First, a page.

Ismael’s Ghosts (Les Fantômes D’Ismaël) is three things: confusing, silly and utterly boring.
Director Arnaud Desplechin’s new film centers around Ismael Vuillard (Mathieu Amalric), an alcoholic and drugged-up screenwriter who descends into madness when his long-lost wife — Carlotta Bloom (Marion Cotillard) — returns, set on taking him back.
It opens up to a shot of a man in gray hurriedly walking through the streets of Paris. He asks for a man named “Dedalus” but is left unsatisfied. A few minutes later, Ismael appears, comforting famed director Henri Bloom (László Szabó) who is suffering from nightmares of his daughter’s presumed death.
There seems to be no connection between the two scenes whatsoever, and that is how Ismael’s Ghosts is, until the last thirty minutes, when it is too late to care. Spies and filmmakers pollute this too-long film, and Desplechin explains the connection in just one scene.
Worse is that new characters — most of them terrible people — get introduced with new plotlines that, in general, seem to have no relation to the central plot at all. Desplechin hops from genre to genre, from thriller to drama to romance — but they all only end up in one muddled mess.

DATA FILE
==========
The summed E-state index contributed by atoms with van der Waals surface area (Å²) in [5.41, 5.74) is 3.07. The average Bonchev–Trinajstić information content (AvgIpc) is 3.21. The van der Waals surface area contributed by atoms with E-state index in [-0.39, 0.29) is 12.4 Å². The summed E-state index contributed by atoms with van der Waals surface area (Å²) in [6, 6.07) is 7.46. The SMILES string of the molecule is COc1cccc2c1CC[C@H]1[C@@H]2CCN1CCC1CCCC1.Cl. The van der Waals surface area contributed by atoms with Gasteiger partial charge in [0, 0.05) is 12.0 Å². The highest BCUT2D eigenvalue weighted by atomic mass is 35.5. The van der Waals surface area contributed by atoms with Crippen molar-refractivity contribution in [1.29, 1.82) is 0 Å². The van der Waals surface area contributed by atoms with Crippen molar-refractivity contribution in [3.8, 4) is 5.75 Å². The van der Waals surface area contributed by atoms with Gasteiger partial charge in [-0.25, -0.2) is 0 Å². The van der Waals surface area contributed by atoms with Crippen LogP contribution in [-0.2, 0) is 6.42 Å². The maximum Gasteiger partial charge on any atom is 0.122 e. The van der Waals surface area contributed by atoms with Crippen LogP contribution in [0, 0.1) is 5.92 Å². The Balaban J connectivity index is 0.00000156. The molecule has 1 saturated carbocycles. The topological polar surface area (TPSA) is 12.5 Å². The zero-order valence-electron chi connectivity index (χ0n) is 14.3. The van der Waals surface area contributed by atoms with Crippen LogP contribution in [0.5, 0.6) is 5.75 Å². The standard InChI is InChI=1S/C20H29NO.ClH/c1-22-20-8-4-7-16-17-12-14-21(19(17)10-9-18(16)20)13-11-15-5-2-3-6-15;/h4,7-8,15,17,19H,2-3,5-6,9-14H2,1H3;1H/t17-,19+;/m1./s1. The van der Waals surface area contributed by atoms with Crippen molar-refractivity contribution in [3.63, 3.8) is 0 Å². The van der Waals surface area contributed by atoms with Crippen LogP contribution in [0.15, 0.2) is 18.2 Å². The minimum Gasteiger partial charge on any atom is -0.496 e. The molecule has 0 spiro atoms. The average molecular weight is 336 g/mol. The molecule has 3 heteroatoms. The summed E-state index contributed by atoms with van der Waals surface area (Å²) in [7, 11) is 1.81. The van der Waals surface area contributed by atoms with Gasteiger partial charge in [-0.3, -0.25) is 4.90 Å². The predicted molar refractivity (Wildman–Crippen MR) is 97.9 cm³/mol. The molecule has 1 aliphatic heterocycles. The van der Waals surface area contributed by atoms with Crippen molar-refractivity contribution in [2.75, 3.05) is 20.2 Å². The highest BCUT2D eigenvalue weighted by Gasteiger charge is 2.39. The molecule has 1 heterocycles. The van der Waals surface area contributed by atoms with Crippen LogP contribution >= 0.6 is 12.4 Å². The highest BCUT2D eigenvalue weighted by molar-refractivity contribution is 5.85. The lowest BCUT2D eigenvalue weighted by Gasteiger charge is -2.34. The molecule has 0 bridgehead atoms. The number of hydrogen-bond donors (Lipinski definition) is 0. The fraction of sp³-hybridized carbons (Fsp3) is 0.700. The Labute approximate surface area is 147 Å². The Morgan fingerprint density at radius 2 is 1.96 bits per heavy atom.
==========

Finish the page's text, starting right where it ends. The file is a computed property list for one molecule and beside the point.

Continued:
Amalric as Ismael is a force to be reckoned with — but in just a few scenes. His angry outbursts, the brightness of his eyes and his unkempt clothing give an impression of a man gone mad. Otherwise, he stays rather placid; drinking wine, smoking or cheating on Sylvia (Charlotte Gainsbourg).
Cotillard as Carlotta is the real disappointment, however. One of the most well known French actresses of all time, and she has yet to show any emotion worth noticing in Desplechin’s project. It shouldn’t have been hard to do: Carlotta is a bitch.
Ismael’s Ghosts’ star is Gainsbourg as Sylvia. With her heavy sighs, philosophical notions and the resoluteness in her voice, Gainsbourg pulls off our pained but well-meaning counterpart of the chaotic Ismael.
None of the characters are easy to empathize with and are rather one-dimensional.
Some scenes are worth mentioning: Cotillard dancing to Bob Dylan’s “It Ain’t Me Babe” and Gainsbourg quietly watching, and Cotillard comforting Szabó in the hospital after 21 years — both are effective and intriguing.
The sceneries do most of the acting. From the beach to the train rides, the characters struggle through life amid the soothing sounds of the waves and the consistent chug-chug of the train wheels.
Desplechin strives for ambition and fails. He eventually ties everything up but loosely. In other words, Ismael’s Ghosts is worth falling asleep to.